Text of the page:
Getting a tattoo is a common way for people to express their individuality. But body ink may possibly be too efficient at making you stand out from the crowd, and a new study reveals that tattooed individuals still feel stigmatised for their choice of body art.
Tattoos are no longer exclusively adorned by long-haired "bad boys" whose preferred method of transportation is a motorcycle. They are worn by the young, the old, mothers, grandmothers — you may even find a few priests sporting one last sign of their younger years. A recent poll found that nearly 40 percent of people between the ages of 18 and 29 have tattoos. Even though tattoos have drastically increased in popularity, those with tattoos still feel stigmatised by the untattooed population. A study published in The Social Science Journal took a closer look at tattoo prejudice and found some pretty interesting concepts.
The more tattoos an individual had, the more they felt stigmatized. The more stigma that an individual felt was geared toward their tattoos, the more likely they were to conceal them and eventually remove them completely. "I can see people, like older people, they'll see us with our daughter, and they give that disgusted look, like I'm a bad person or a bad parent because I have tattoos,” says Paula, a devoted life-long tattoo fan.
A team of researchers questioned 196 tattooed and 257 non-tattooed college students. They found that having a tattoo, having tattooed friends, and having a tattooed family member was correlated with fewer stigmas against tattooed people. Reasons, such as the belief that tattoos involve major health risks and cause large amounts of pain, were most frequently referred to the reason stigmas were formed. “I've gotten in so many arguments with people over tattoos, 'Why would you get that many?' or 'Why would you get them on your face?' I'm like, 'Why do you wear jewellery? Why do you buy rings?' 'Well, you can take those off.' I'm like, 'So? I don't want to take mine off,'" says Paula.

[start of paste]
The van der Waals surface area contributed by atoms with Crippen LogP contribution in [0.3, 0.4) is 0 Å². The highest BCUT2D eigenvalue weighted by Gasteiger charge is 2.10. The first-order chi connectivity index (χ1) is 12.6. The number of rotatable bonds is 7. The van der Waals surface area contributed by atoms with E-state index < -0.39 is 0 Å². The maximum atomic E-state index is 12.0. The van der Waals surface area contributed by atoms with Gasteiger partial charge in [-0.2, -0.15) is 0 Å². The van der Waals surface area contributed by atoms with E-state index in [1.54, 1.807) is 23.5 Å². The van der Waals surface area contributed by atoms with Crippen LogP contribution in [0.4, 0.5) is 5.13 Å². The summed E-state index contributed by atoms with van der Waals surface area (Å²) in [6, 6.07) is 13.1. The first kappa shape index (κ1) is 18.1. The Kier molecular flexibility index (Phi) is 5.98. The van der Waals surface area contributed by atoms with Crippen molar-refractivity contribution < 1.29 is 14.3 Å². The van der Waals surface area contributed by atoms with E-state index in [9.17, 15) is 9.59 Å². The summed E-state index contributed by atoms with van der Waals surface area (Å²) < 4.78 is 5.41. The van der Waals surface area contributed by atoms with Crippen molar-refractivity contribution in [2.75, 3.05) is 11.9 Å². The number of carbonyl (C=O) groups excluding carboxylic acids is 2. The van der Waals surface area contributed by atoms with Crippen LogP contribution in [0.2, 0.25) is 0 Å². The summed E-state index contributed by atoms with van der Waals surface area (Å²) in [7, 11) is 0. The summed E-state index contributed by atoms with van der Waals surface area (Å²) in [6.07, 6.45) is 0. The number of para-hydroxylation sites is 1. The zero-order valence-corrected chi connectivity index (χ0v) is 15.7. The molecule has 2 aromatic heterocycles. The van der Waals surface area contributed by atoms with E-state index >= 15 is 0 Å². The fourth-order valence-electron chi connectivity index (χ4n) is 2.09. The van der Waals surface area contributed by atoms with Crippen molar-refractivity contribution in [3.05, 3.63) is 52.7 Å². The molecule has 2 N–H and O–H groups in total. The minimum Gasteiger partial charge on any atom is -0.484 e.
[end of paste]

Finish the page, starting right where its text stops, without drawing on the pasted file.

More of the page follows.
Tattoos can make the already difficult activity of job seeking even more difficult. "Tattoos literally change your career,” Deanna Mullennax, who is now working at a bakery in Sheffield told us: "They call them 'job stoppers' for a reason." A separate study also published in The Social Science Journal found that when people get a tattoo without a personal meaning, they are more likely to regret it later. Recently, many lawsuits have been centred on workplaces’ strict policies against the body art. According to guidance from the Society for Human Resource Management, employers must provide “a reasonable accommodation for religious practices” when it comes to policies against tattoos and body piercings. Other than that however, it is completely up to the employer whether or not they want to prohibit their employees from sporting tattoos and other forms of body modification.
Hard to date
The same prejudices occur when looking for a partner – many dating sites just aren’t suitable when it comes to matching alternative lifestyles with the mainstream member so many of them have on their books. The alternative (literally) is to find a niche forum such as Click Alternatives where everyone is of the same open mind and where dating goths and tattooed people is the norm. Such sites enable a welcoming atmosphere where everyone can relax, agrees Paula. “I really don’t go out very often and certainly not away from my immediate trusted circle, so it’s hard to meet new friends who think like I do. Now I’ve found Click Alternatives, I’m much more confident.”